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True or Pseudo Critical Pressure for Sizing Control Valves

True or Pseudo Critical Pressure for Sizing Control Valves

(OP)
For an assignment I was working on, I needed to reference the critical temperature and pressure for a hydrocarbon mix. For the particular stream, I used the "critical properties" utility, which displayed "true" and "pseudo" temperatures and pressures.

What do you recommend for sizing control valves, true or pseudo critical pressure? What do you think for hydrocarbons (diesel, fuel oil, HVGO...)?
The difference between both values may be significant in some cases, which affects the control sizing calculations.

If anybody is able to shed some light on this issue, i'd be greatly appreciative :)

Thanks,

RE: True or Pseudo Critical Pressure for Sizing Control Valves

it affects the criteria for valve sizing when cavitation is likely. It is not exact, but a basis for design that is usually found to be acceptable.

The API is a good source

RE: True or Pseudo Critical Pressure for Sizing Control Valves

for two phase flow with wide boiling mixtures I do not use ISA formulation but HEM or HNE models,
ISA requires critical pressure to estimate the pressure drop (i.e. the maximum allowable dp) in case of flashing as hacksaw noted,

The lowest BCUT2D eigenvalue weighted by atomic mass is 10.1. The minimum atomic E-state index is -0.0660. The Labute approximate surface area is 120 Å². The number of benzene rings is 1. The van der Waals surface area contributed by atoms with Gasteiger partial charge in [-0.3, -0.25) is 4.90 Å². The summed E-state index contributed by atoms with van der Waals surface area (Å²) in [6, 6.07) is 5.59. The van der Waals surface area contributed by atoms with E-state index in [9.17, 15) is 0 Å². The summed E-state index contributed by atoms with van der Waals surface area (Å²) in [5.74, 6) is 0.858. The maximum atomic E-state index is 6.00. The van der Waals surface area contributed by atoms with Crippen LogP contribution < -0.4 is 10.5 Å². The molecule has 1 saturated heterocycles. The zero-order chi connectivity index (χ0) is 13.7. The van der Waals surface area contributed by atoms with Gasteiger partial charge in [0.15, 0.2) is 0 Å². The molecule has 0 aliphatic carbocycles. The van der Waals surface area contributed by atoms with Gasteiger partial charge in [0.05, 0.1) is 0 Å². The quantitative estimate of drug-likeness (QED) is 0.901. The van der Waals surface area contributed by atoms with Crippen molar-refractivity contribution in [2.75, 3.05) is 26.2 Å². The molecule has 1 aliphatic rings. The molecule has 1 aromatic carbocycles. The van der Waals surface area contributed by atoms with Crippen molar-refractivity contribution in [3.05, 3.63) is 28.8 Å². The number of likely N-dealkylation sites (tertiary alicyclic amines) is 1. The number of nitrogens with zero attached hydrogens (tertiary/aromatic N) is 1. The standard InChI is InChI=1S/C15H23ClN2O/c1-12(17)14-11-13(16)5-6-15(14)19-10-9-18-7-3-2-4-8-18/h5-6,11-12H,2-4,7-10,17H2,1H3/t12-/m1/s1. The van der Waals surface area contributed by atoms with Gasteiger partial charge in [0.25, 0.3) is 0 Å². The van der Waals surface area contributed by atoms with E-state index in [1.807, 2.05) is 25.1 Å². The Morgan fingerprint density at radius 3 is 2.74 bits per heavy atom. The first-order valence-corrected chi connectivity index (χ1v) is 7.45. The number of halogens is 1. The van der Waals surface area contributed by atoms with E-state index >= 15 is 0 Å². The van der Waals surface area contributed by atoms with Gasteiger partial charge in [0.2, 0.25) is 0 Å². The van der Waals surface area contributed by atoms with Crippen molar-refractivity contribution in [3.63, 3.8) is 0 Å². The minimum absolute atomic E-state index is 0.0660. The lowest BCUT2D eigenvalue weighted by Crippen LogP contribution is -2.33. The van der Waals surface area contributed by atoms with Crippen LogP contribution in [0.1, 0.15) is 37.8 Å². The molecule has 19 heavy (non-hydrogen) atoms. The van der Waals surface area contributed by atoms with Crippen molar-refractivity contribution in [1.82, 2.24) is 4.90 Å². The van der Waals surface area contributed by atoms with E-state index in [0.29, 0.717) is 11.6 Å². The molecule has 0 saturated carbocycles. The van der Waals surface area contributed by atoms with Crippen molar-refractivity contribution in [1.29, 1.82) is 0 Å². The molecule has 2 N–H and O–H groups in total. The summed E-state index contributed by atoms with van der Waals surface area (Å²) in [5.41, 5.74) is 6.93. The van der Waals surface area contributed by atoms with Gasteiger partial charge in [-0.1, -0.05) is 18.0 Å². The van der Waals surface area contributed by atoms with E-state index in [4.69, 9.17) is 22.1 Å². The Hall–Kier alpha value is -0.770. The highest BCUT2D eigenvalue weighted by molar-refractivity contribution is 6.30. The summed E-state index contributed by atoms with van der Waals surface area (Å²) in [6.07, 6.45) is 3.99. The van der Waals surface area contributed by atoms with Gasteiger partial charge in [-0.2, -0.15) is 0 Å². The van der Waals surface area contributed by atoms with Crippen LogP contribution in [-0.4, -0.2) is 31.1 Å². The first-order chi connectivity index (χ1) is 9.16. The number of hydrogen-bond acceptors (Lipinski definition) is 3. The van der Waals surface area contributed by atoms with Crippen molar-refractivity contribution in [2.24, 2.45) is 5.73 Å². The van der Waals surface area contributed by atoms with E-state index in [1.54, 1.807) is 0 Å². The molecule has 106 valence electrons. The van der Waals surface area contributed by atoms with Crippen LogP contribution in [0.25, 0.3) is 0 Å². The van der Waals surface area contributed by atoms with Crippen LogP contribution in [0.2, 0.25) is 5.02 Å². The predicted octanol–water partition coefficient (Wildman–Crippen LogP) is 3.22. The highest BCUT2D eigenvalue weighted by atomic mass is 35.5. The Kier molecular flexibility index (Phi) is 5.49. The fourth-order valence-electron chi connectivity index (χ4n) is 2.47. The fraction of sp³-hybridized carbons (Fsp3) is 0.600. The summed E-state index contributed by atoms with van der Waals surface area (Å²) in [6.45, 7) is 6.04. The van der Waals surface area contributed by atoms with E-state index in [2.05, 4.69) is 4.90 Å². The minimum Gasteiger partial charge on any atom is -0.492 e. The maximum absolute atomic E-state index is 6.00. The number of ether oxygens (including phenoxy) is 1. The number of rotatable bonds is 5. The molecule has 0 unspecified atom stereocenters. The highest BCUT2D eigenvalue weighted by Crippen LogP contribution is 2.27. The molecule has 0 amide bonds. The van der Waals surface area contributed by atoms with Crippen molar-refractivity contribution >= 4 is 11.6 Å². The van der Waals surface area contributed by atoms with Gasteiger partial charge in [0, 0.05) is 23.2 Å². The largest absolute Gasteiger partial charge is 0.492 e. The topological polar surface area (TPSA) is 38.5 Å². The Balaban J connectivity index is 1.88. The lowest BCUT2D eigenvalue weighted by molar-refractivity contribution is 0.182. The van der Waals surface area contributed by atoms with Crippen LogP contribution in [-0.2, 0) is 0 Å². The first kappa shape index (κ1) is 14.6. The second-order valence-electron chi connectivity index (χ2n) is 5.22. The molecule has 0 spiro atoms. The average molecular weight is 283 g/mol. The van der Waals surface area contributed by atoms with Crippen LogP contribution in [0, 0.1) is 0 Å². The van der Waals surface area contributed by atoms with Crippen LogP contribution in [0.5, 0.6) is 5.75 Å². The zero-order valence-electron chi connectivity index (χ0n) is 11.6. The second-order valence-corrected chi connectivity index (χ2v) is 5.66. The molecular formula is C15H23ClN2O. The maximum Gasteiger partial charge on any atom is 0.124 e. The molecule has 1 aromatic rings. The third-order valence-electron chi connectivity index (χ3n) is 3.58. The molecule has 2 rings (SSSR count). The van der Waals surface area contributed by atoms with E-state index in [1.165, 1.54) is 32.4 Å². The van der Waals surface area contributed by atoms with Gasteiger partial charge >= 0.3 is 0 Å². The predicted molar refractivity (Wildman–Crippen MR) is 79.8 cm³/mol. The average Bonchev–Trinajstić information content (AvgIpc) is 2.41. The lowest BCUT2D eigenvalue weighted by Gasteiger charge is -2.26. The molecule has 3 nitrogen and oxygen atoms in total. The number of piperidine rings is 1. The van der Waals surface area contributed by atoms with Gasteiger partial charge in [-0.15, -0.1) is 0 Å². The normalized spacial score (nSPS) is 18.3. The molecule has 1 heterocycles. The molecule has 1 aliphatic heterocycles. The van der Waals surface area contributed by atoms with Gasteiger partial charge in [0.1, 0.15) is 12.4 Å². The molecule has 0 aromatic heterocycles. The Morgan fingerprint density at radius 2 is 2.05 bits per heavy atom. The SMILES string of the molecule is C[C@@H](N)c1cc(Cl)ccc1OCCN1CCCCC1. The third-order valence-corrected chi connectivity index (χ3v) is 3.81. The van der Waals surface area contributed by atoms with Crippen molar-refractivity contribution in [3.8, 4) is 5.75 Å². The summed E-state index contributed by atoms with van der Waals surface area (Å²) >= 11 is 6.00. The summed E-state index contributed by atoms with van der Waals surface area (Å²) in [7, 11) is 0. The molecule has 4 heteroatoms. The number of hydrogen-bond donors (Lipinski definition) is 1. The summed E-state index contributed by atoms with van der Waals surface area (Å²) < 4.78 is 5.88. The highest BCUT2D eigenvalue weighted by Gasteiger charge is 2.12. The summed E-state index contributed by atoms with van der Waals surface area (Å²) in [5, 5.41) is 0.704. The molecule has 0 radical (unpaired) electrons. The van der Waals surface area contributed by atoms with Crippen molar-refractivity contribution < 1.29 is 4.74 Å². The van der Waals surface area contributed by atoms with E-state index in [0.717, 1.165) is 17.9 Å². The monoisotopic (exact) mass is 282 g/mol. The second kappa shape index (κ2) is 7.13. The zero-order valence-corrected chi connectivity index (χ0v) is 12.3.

but the method doesn't work reliably for wide boling mixtures,
note that for pure fluids there is no difference between true and pseudo values and the standard do not discuss that possibility.
I calculate true critical pressure (or temperature or other properties) with a library (Prode) and macros in Excel as =StrPc() this allows to create pages to compare results from different methods,
according some comments and papers it would seem that a more accurate way to evaluate the maximum allowable dp (i.e. single phase liquid flashing) is to model the valve for example solving an adiabatic flash operation (in my case =HPF() in Excel) to identify the point where the liquid begins to flash, then adopt that dp instead of ISA value,
you may try this solution and compare values.

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